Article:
A. m. scutellata (African Bee) Brood frame from a prolific laying Queen. This colony survived a capensis invasion and fully recovered having been placed in a quarantine area..
Grading, Packing & Marking of Honey Products
In terms of the Agricultural Product Standards Act (119/1990) a set of Regulations relating to the Grading, Packing and Marking of Honey and Mixture of Bee Products Intended for Sale in the Republic of South Africa, Regulation 835 of 2000, sets out the standards required for all bee products in South Africa, including in particular liquid honey, creamed honey, comb honey and chunk honey. It defines two Grades, Choice Grade and Industrial Grade for liquid honey, creamed honey and comb honey, and only Choice Grade for chunk honey and a mixture of bee products. It sets out the tests required for determining the standards for the composition, quality and ripeness of honey. It also sets out the requirements for the labelling of honey for the consumer market.
In terms of Regulation R146 dated the 1 March 2010 under the Foodstuffs, Cosmetics and Disinfectants Act, 1972 (Act 54 of 1972), Regulations Relating to the Labelling and Advertising of Foodstuffs, statutory requirements have been prescribed in respect of labelling and marketing of foods. Honey is mentioned in these Regulations. The main requirement of these Regulations states that no person shall manufacture, import, sell or offer any pre-packaged foodstuff for sale unless the food container is labelled in accordance with these Regulations. Whereas most foodstuff labelling requires the date of durability to be stated on the label using the terms “best before”, “use by” or “sell by”, honey is exempt from this requirement. The Regulations prohibit the use of false, negative or misleading descriptions on the labelling and prescribe what may or may not be used.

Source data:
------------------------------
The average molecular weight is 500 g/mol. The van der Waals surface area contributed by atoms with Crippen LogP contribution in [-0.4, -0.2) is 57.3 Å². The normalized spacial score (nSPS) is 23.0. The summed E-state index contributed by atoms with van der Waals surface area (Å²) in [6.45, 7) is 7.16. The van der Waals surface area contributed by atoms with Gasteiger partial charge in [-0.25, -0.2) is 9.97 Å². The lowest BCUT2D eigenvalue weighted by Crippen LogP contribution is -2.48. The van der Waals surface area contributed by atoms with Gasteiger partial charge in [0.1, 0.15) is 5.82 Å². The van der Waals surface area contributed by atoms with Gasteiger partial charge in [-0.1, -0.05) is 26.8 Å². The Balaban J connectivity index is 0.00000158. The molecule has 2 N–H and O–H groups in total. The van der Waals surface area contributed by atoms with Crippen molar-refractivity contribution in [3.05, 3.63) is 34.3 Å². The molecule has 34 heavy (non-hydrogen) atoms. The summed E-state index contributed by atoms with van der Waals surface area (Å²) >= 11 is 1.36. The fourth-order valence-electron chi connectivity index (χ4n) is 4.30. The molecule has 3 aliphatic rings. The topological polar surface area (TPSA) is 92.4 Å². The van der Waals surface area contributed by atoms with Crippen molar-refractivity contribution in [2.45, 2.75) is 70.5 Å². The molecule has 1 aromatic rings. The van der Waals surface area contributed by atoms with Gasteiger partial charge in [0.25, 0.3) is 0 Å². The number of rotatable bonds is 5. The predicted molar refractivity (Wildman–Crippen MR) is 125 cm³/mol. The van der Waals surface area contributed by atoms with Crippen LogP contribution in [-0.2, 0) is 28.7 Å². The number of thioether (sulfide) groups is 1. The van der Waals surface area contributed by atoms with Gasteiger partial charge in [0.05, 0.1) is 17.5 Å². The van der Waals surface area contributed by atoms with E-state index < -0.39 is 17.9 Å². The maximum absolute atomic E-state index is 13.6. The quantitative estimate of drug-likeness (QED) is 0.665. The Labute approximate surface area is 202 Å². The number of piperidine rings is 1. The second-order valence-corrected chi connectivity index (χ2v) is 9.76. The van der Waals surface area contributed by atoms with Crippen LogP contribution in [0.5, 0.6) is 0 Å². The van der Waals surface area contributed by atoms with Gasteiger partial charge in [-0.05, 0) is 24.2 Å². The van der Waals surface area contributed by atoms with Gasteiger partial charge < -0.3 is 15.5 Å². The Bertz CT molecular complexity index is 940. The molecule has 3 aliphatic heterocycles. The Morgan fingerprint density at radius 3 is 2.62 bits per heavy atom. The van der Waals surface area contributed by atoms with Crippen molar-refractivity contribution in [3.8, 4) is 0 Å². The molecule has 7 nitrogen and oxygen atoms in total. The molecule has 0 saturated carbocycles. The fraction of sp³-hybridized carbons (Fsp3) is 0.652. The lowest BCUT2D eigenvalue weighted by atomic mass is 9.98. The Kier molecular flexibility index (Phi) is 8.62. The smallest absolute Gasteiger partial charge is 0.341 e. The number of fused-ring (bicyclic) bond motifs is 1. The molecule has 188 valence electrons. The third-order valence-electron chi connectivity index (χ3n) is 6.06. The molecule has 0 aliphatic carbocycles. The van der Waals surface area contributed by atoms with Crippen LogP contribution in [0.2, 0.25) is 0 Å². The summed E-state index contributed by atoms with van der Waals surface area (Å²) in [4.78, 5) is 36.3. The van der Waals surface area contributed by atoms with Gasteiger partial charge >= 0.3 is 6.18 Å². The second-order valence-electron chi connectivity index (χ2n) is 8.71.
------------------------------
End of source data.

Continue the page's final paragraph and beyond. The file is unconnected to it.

Food Quality and Importation Requirements
The Foodstuffs, Cosmetics and Disinfectants Act, 1972 (Act 54 of 1972), makes provision for the control over the safety and quality aspects of the sale, manufacture and importation of foodstuffs, as well as of aspects such as labelling. It prohibits the sale or importation of any foodstuff, including honey, which does not comply with the provisions of the Act. The Act also provides for the irradiation requirements of certain food products, which include honey, and labelling requirements on food products subjected to irradiation measures to ensure consumers are not misled and can make informed choices.